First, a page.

- A new survey by the UN has revealed that contrary to 10.5 million, 13.2 million Nigerian children are out of school
- UN said those kids are forced out of school due to the persistent insurgency in the northeast
- It also said Borno, Yobe and Adamawa have the highest number of the out of school kids in the world
A shocking survey by the United Nations has revealed that the number of Nigerian kids who are out of school has risen from 10.5 million to 13.2 million, the highest in the world.
VOA reports that the children are in Nigeria's northern states of Borno, Yobe and Adamawa where Boko Haram insurgency has paralysed academic activities.
Legit.ng gathers that most of the children are out of school while some have never been to school before.
Expressing her worries about the future of her kids, one of the mothers, Favour Shikaan, said lack of financial capability forced her children out of school.
She said: "They are four in number and... two are going to school. The other one is small actually, but even though she's small, she has grown to the stage whereby she can go to school if not the financial...like the two that are going to transport from here to Apo resettlement everyday is not easy because there's no money due to our economy today."
Shikaan said she left Borno state for Abuja with her kids due to the Boko Haram insurgency. She added that out of her four kids, she can only send only two to schools.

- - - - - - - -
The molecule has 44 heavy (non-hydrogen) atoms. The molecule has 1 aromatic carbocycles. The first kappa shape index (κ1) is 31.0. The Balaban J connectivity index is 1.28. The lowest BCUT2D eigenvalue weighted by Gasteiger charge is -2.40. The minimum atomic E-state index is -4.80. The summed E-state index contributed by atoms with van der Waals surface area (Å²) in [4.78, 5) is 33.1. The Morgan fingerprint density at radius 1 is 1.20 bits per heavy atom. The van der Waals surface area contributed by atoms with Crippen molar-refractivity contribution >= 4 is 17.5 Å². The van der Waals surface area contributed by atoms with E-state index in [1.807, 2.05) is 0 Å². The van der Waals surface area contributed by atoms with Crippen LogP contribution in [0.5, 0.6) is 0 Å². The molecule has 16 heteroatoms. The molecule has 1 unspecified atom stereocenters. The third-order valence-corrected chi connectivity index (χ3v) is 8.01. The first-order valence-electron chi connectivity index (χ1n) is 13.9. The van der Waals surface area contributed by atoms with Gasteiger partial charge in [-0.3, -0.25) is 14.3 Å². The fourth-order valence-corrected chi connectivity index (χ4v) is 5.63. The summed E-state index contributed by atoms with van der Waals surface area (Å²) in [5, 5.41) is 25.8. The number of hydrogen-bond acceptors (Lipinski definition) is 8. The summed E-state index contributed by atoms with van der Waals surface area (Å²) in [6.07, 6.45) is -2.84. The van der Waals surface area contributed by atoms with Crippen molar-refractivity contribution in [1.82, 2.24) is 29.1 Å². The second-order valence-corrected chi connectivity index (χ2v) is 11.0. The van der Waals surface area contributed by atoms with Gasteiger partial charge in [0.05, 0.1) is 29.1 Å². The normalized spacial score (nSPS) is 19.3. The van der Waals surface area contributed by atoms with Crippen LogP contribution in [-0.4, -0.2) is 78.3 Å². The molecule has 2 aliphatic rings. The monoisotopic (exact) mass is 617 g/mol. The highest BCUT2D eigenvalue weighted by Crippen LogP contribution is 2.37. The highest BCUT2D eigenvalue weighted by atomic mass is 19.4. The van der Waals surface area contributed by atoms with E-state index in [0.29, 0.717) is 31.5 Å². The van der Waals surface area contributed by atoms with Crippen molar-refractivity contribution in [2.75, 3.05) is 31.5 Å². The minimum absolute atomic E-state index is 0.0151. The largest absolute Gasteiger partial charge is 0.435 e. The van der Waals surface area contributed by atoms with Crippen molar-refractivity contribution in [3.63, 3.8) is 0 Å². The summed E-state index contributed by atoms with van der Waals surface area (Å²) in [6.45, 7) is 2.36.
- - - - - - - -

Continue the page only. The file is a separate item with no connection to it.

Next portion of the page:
One of the children, an eleven year old Bright Shikaan, said she wanted to become medical doctor, though she has never been to school before.
She said: "I want to be a doctor in the future, but now I'm not going to school. I don't know how I'll be a doctor."
According to an education psychologist, Mayowa Adegbile, the increasing numbers of out of school children in Nigeria has posed a threat to the economic growth of the country.
She attributed the incredible number to insurgency ravaging northeast state, adding that girls are the most affected by the plight.
"60% of that population are girls only, and you know when you bring it back home, every girl becomes a mother or a woman who would in turn take care of other children.
"And for a woman who goes to school it has a ripple effect, an economical ripple effect. When she goes to school, she has education, she gets a job, even if she doesn't have a job... even if it's just basic secondary school education, she can communicate basic English and mathematics.”
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Meanwhile, Legit.ng previously reported that a senior special assistant to President Muhammadu on Sustainable Development Goals (SDGs), Adejoke Orelope-Adefulire, had said that 60% of 10.5 million out-of-school children in Nigeria are girls.
Orelope-Adefulire said this at the inauguration of the United Nations (UN) Women’s SDGs report, entitled "Turning Promises into Action: Gender Equality in the 2030 Agenda for Sustainable Development," on Monday, November 26, in Abuja.
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